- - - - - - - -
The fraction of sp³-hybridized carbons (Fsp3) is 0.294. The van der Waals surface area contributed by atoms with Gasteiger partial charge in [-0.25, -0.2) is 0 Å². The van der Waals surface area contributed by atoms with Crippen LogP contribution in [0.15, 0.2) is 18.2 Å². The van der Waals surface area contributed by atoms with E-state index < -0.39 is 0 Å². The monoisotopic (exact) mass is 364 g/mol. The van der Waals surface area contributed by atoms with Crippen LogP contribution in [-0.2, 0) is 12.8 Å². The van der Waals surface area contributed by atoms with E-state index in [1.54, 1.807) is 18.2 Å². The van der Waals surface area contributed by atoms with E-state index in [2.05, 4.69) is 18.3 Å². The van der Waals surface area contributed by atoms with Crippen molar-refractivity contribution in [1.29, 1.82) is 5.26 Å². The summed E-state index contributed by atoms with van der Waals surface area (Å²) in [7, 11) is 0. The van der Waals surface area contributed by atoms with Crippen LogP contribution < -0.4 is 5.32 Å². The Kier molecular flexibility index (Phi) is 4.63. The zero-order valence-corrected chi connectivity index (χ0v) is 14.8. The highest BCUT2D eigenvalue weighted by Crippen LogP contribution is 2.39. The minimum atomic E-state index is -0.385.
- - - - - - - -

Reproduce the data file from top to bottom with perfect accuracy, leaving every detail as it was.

The fraction of sp³-hybridized carbons (Fsp3) is 0.294. The van der Waals surface area contributed by atoms with Gasteiger partial charge in [-0.25, -0.2) is 0 Å². The van der Waals surface area contributed by atoms with Crippen LogP contribution in [0.15, 0.2) is 18.2 Å². The van der Waals surface area contributed by atoms with E-state index < -0.39 is 0 Å². The monoisotopic (exact) mass is 364 g/mol. The van der Waals surface area contributed by atoms with Crippen LogP contribution in [-0.2, 0) is 12.8 Å². The van der Waals surface area contributed by atoms with E-state index in [1.54, 1.807) is 18.2 Å². The van der Waals surface area contributed by atoms with E-state index in [2.05, 4.69) is 18.3 Å². The van der Waals surface area contributed by atoms with Crippen molar-refractivity contribution in [1.29, 1.82) is 5.26 Å². The summed E-state index contributed by atoms with van der Waals surface area (Å²) in [7, 11) is 0. The van der Waals surface area contributed by atoms with Crippen LogP contribution < -0.4 is 5.32 Å². The Kier molecular flexibility index (Phi) is 4.63. The zero-order valence-corrected chi connectivity index (χ0v) is 14.8. The highest BCUT2D eigenvalue weighted by Crippen LogP contribution is 2.39. The minimum atomic E-state index is -0.385.